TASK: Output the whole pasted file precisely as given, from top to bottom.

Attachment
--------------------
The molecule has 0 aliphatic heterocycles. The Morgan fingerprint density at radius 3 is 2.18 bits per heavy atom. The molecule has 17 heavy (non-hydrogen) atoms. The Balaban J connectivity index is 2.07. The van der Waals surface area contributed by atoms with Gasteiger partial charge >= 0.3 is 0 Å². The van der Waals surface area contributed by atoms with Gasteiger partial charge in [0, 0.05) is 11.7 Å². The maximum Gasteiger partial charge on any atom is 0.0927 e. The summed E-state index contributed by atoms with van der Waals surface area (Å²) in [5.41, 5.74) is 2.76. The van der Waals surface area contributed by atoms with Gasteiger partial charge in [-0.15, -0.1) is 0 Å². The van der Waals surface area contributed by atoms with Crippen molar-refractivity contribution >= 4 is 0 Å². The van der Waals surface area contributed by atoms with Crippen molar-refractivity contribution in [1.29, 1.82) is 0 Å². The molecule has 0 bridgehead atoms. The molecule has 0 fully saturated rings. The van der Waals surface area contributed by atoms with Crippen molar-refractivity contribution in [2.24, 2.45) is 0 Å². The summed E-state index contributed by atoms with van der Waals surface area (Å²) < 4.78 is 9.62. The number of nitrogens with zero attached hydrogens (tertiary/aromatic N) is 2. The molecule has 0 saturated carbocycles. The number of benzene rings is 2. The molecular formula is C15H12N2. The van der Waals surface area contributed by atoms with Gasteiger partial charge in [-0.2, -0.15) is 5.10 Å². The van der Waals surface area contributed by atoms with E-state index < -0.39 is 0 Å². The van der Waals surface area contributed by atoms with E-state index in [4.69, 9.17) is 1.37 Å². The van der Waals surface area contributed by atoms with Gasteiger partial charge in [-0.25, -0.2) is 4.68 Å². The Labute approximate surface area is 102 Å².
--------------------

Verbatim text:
The molecule has 0 aliphatic heterocycles. The Morgan fingerprint density at radius 3 is 2.18 bits per heavy atom. The molecule has 17 heavy (non-hydrogen) atoms. The Balaban J connectivity index is 2.07. The van der Waals surface area contributed by atoms with Gasteiger partial charge >= 0.3 is 0 Å². The van der Waals surface area contributed by atoms with Gasteiger partial charge in [0, 0.05) is 11.7 Å². The maximum Gasteiger partial charge on any atom is 0.0927 e. The summed E-state index contributed by atoms with van der Waals surface area (Å²) in [5.41, 5.74) is 2.76. The van der Waals surface area contributed by atoms with Gasteiger partial charge in [-0.15, -0.1) is 0 Å². The van der Waals surface area contributed by atoms with Crippen molar-refractivity contribution >= 4 is 0 Å². The van der Waals surface area contributed by atoms with Crippen molar-refractivity contribution in [1.29, 1.82) is 0 Å². The molecule has 0 bridgehead atoms. The molecule has 0 fully saturated rings. The van der Waals surface area contributed by atoms with Crippen molar-refractivity contribution in [2.24, 2.45) is 0 Å². The summed E-state index contributed by atoms with van der Waals surface area (Å²) < 4.78 is 9.62. The number of nitrogens with zero attached hydrogens (tertiary/aromatic N) is 2. The molecule has 0 saturated carbocycles. The number of benzene rings is 2. The molecular formula is C15H12N2. The van der Waals surface area contributed by atoms with Gasteiger partial charge in [-0.2, -0.15) is 5.10 Å². The van der Waals surface area contributed by atoms with E-state index < -0.39 is 0 Å². The van der Waals surface area contributed by atoms with E-state index in [4.69, 9.17) is 1.37 Å². The van der Waals surface area contributed by atoms with Gasteiger partial charge in [-0.25, -0.2) is 4.68 Å². The Labute approximate surface area is 102 Å².